Herb Amey ’35 (Bravery on Tarawa)

Herb Amey

“Uncle Herb,” as he was called by many of his classmates at PMC, was a tall, black-haired cadet who had earned the respect and admiration of the Corps during his four years at the college. Academically he was an excellent student and played guard on the football team and captained the baseball team. After graduation he joined the Marine Corps. In November 1943, Lt Colonel Amey, the Commanding Officer of the 2nd Battalion of the 2nd Marine Regiment, was preparing his troops for the amphibious assault on Tarawa.

USMC-C-Tarawa-p12Tarawa is located in the Gilbert Islands approximately 2,500 miles southwest of Hawaii. The island of Betio became the centerpiece of the Japanese fortifications because it was a defensive stronghold. The landings began on November 20 and immediately ran into trouble. After the first three waves of his command, Landing Team 2/2, had departed for the beach, Amey ordered his boat closer to the beach. According to Robert Sherrod, a war correspondent with the 2/2, “Somehow Amey flagged down two amtracs and transferred his group into them … Amey’s tractor was forced to halt about 200 yards from the beach by an obstacle of barbed wire on the reef.” Amey looked over the edge of the vehicle and then led his men over the side into water up to their necks. ‘C’mon gang,’ he shouted, ‘they can’t stop us.’ He took about ten steps – and they were the last he ever took.”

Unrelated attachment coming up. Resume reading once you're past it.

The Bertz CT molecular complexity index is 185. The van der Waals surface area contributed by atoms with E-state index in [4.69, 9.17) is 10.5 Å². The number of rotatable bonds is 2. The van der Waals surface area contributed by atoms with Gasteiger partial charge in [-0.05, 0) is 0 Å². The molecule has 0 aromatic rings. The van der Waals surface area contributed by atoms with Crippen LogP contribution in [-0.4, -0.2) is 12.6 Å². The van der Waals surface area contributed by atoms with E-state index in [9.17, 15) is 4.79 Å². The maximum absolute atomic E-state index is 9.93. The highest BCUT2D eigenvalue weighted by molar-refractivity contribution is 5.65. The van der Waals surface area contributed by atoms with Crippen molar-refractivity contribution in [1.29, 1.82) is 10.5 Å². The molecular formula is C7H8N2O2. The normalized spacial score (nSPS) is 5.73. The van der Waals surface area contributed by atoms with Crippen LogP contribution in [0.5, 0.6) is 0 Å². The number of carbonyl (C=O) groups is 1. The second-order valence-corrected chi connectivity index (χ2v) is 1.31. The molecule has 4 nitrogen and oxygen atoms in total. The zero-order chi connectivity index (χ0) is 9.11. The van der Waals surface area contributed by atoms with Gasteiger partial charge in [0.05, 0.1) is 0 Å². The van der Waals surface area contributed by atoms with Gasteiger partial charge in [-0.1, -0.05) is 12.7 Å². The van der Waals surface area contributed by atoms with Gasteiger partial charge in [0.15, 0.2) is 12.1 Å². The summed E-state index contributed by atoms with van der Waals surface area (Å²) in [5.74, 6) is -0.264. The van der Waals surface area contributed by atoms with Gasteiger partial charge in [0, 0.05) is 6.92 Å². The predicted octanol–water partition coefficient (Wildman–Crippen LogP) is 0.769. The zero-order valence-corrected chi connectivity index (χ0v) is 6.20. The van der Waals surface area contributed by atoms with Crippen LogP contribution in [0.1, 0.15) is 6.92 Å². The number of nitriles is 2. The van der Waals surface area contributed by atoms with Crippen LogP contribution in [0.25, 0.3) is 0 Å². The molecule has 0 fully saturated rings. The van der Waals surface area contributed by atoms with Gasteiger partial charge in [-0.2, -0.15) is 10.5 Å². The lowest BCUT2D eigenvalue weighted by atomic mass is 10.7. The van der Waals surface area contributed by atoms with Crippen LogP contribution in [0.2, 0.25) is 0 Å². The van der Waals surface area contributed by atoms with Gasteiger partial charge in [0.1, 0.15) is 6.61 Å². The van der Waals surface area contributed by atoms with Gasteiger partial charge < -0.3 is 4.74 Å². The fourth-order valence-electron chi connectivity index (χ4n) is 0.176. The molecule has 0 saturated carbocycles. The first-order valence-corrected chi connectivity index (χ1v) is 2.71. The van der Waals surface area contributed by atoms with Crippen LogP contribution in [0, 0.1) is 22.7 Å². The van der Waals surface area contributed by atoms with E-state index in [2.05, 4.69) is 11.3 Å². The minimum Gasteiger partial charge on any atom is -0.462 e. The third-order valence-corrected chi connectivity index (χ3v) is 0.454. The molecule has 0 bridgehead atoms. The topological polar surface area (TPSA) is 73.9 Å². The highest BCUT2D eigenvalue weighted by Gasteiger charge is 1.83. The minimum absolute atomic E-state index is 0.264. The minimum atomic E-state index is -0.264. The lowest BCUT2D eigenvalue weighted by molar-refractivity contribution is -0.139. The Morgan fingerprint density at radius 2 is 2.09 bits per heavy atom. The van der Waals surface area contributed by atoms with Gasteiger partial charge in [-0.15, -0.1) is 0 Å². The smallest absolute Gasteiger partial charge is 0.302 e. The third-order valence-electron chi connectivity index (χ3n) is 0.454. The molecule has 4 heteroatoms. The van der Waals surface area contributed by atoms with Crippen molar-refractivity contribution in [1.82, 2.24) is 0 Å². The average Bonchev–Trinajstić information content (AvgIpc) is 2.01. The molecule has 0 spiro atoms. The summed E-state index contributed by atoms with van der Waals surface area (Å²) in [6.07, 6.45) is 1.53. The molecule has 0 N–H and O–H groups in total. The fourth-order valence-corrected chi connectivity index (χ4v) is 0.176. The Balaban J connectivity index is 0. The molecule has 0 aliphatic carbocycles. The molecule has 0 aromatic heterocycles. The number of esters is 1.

tarawaAs the sun set on Tarawa, the Second Marine Division occupied a thin strip of land. With courage, sacrifice, and skill, the U. S. Marines had broken Tarawa’s door in, and they were not about to leave.